Sunday, January 9, 2011

Why Chinese Mothers Are Superior

I found this article to be fascinating.  One, from the perspective of just how phenomenally well this woman fits into a stereotype that I had in my mind; two, from a sense that in and among a great bit of really, really over the top stuff here--there is goodness in what she says; and three, just how inconsistent her approach is with a desire for well-balanced children.  

Professor Chua and her children
We have become a nation of coddlers, bumper sticker purveyors who prop up our addicted children with endless validation and paeans to inflate their precious self-esteem.  We elevate student loans to a natural right, and we mandate dependence on parental healthcare until an age long associated with having families of one's own.

Into this situation strides confident, lecturing Amy Chua, Yale Law professor and the anti-Christ to a generation of indulgent, guilt-ridden American parents. 

I am often accused of being hard on children.  I am consequence driven and patient and hard enough to outlast most of their histrionics.  Much of what Professor Chua laid out seemed to me to be common sense, and yet, I came away with a nagging sense that something was missing.  I now know what it is.

Joy.  While I'm sure Ms. Chua's kids have acceptable instances of joy in their largely regimented lives, I find her prescription to be one designed--implicitly or explicitly--to destroy many of the joy-making opportunities to which children in America are routinely exposed.  Is a sleepover really evil?  Is a playdate really going to knock the little one off her rise to Julliard or MIT?

Ms Chua's plan seems perfectly suited to producing human equivalents of racing greyhounds--performance bred beings for whom larger social structures are ill-suited, and who ultimately find little place of comfort outside the realm of competence for which they were trained.  I'm sure Professor Chua's little girls are wonderful creatures.  But how different they must now feel from the world in which they live--with little prospect for that ever to change.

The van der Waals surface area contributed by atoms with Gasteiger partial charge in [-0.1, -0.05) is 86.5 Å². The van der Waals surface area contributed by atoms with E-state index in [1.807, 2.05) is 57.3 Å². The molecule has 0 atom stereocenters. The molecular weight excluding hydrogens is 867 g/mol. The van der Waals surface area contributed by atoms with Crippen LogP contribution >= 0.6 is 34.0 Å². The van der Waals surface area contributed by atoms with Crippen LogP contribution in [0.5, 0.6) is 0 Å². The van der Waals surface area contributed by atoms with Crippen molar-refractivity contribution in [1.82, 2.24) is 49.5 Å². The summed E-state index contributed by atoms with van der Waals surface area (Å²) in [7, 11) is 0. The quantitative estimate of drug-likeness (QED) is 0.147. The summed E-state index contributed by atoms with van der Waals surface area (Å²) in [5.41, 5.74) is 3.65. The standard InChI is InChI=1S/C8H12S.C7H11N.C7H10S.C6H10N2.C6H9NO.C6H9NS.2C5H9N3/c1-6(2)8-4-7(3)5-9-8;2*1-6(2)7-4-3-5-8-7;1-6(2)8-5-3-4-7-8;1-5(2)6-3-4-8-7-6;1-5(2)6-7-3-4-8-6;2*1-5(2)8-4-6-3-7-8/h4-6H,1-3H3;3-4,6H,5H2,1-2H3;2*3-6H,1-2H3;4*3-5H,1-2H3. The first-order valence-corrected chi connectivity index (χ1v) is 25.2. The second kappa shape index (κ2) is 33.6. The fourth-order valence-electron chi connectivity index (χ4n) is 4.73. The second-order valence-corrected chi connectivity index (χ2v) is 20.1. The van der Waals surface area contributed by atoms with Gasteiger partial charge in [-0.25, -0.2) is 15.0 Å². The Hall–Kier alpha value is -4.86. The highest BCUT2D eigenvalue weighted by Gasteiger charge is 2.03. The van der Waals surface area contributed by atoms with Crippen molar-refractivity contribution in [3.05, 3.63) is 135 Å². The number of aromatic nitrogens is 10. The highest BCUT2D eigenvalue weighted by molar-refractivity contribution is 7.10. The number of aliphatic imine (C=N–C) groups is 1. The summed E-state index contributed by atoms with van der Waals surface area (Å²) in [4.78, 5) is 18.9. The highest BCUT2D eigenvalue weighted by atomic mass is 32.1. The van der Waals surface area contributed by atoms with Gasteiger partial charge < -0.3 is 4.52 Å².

I see at work here something I see in the home schooling movement, or at least among some of its adherents--and that is, disdain for the larger culture and an impulse to isolate from it in order not to be infected by it.  I don't like this.

Additionally, while I criticize our society for its over-indulgence in the artificial propping of the self-esteem of children, Professor Chua's approach seems equally out of proportion, but in favor of parents--as in, the job of the children is to perfectly reflect the wonder and insight of such effective parents.  Her article drips with the sense that her sense of self will somehow be lessened if one of her children comes in second place, or that she would somehow have dishonored her parents had she wound up in pharmaceutical sales rather than as a Yale Law professor.

Aristotle got it right 2300 years ago when he described The Golden Mean as the desirable middle between two extremes.  Professor Chua has done us all a service by describing one such extreme. 

8 comments:

John Blackthorne said...

Sounds like Mamasan has it all under control. But the problem here is that those girls look like round eyes, and even if they weren't, they aren't in the homogeneous confines of Shanghai where this type of parenting is the norm rather than the extreme.

I've got a fist full of dollar bills that those two girls will be flaming lesbian pole dancers by the time they're 21.

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"The Hammer" said...

Part of the problem is we push back adulthood. My parents got married at 18 my mother's first child at 19. I was the last child born when my mother was 25. They bought their first house at 22 (one of those 1100 sq. ft. brick ranch with one bath). This was not unusual back in the day but if you see a woman like this now you immediately think ghetto-hound.
Look at all the great movers and shakers throughout history. You may be surprised at their youth and I'm not just talking about Al the Great etc. The Beatles split the band when they were 28.
The idea that a 26 year old is considered a child is absurd. A 26 year old living at home is a bum. The Asians don't play this nonsense and that's something we should relearn.

Tom de Plume said...

I agree with the wit who posted on your Facebook page that he pities whatever children would result from a union of the CW and this Chinese mother.

Anonymous said...

Why is a 45yr old unmarried guy with no kids commenting on raising kids?

Wyle Doats said...

No kids that he "knows of" you mean.

Bryan said...

To play off Hammer's comment, I think pushing back child rearing also makes us much more risk-averse and controlling as parents. We had our first child in our 20s and she is heading off to college now. If I were starting now in my 40s, I'm sure I would be pico-managing my kids' lives. When you're young, you're more willing to let them figure out what they want on their own.

Dan said...

I have one, very simple explanation for what ails the children of today:

Bumpers that prevent bowling balls from going into the gutter.

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